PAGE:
Poems by David Thornbrugh

DavidCafeMlynekDavid Thornbrugh is a Ring of Fire poet based in Seattle, Washington, USA. In his poetry, he strives to make sense of existence, and to lessen some of the gloom he feels as the natural world fades further and further into the past and the future looks less and less viable. He finds life without humor not worth the effort, and the idea of being a poet in America pretty funny.



Too Much of a Good Thing


Making concrete the concept of

too much of a good thing

isn’t difficult. Think alcoholism,

internet porn, cable TV, facial tattoos,

any genitalia piercing.

Or, to be specific, the meal

meat eaters Ric and Rieko served us

when we said “We eat fish”:

red skinned white flesh octopus

like geisha kisses

chunked with thin slices of autumn orange pumpkin,

green salad thickly questioned

by pink shrimp,

and two kinds of spaghetti,

one bloodied by tomato sauce glopping shrimp,

more shrimp, and the addition

of scallops cooked whole

the Japanese way, the guts still on

the muscle like a petticoat

clenching an oil drum,

the other pasta slick with oil

and garlic and O-ring body slices

of the unassuming squid,

all followed by slices of apple,

kiwi and strawberry,

plus three kinds of cheese.

All watched by the yellow eyes

of a cat named Lemon,

who doesn’t believe

too much of a good thing

is possible.

That’s why, three weeks later,

I’m still pulling strands of his fur

off my Polartec shirt.

Faking a Clean Sweep

Overnight, the spaceport sprouted

on the edge of town,

practically in our backyard.

No matter how hard I pointed,

Mamma and Sis weren’t interested.

“The stars are God’s smallest fire,

Mamma said, and every word

I speak to Sis is sand in her eye.

But I saw silhouettes of angels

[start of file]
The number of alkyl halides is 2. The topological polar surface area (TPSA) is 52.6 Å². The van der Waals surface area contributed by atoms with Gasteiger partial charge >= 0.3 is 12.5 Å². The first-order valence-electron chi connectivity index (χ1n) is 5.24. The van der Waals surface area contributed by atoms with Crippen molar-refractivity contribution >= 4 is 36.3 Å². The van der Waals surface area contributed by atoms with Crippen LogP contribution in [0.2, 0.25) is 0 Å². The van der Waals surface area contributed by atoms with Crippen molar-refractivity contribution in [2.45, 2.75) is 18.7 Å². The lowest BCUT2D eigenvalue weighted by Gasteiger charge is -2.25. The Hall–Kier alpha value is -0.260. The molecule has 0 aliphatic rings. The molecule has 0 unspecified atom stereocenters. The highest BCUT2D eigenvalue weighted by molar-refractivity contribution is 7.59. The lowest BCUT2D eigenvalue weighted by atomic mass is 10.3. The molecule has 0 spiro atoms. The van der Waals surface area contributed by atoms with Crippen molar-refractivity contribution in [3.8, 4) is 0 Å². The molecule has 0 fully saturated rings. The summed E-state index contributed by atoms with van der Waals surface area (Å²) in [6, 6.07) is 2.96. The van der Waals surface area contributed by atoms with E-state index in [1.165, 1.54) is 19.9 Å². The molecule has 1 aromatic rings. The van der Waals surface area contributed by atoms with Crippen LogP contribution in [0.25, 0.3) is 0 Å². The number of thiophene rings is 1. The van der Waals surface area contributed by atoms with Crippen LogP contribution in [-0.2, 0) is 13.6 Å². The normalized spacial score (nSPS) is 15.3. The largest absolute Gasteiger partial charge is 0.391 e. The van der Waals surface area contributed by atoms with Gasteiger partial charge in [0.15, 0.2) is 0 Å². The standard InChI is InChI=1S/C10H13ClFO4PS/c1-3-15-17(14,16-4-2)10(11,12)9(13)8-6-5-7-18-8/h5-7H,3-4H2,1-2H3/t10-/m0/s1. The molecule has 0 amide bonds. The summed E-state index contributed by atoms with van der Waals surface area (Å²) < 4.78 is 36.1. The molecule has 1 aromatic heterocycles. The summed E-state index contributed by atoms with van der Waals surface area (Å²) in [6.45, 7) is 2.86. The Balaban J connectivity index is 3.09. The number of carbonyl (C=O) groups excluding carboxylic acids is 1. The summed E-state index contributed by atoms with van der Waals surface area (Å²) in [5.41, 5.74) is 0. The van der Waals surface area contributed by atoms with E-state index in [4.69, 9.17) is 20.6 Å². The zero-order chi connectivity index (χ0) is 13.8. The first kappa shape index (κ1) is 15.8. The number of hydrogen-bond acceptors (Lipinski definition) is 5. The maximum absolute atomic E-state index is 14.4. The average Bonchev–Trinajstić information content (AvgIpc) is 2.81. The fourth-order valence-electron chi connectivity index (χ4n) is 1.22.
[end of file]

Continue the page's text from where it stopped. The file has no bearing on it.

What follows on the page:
standing on folded wings.

I knew there would be heroes

in glass armor, docile dragons,

glory and honor as close as coconuts

for those with long enough arms,

and women more beautiful

than storms at sea.

I have never not needed

to escape my life,

the slow erosion of broom bristles

abrading the concrete floor,

the broken glass my teachers fed me.



Pedigreed Pets Are the Most Expensive


We drove out into the country today

and dumped the phoenix.

Found a dormant volcano

and left it on a slope of black ash.

“Better than burning down another cage”

Dad said. Claims he didn’t know

the bird was mythical when he bought it.

“The guy didn’t speak much English.

Said something about a fire sale.”

When we got home,

our house was a pile of ashes,

with a tiny yellow bird nestled

in the embers. Now we’re in the market

for illegal asbestos.



Deep in the Jungle


We have arrived at the lost city,

just where the professor’s map said it would be.

None too soon; our native bearers fled, days back,

on the other side of the River of Ghosts.

My sense of being watched just grows stronger.

Amanda is frightened, I know, but she never complains.

She helps her father trace the worn incisions

in the stones obscured by vines and tree roots,

deciphering the hieroglyphics of the city founders.

If the professor is right, we’ll soon stand

where no man has stood since Noah’s ark

left the drowned land behind, and the doves

took three days to fly beyond the flood.

I don’t recognize these trees drooping branches

like dead men’s arms, and no animals eat

their clumpy, brain-like fruit. Hunger I can bear,

but the silence is like nothing I have ever known.

Not a bird, not a snake, not a rat or monkey or mouse.

The professor is shouting something, something about

the people of the long tooth. I don’t like

the way the sky is darkening.

What is Amanda looking at beyond the wall?

What did the native bearers mean by

“the ghosts of bad water?”

The door that wasn’t there before beckons.



The New Dispensation


White feathers from the chickens

I plucked for lunch drift the kitchen floor:

I am back to the basics, chopping wood

for fuel from the local park,

trapping raccoons for the fur,

home growing my own high.

We pee in pots for the sulphur

to make our own gunpowder.

For electricity, we generate our own

by spinning like dervishes, like politicians,

rub the static from the air by stroking stray cats.

Winter is coming on, and all good citizens

need to be prepared.


  1 comment for “Poems by David Thornbrugh

  1. October 29, 2015 at 7:45 am

    transcenderarts has for quite some time now appreciated the literature of david thornbrugh

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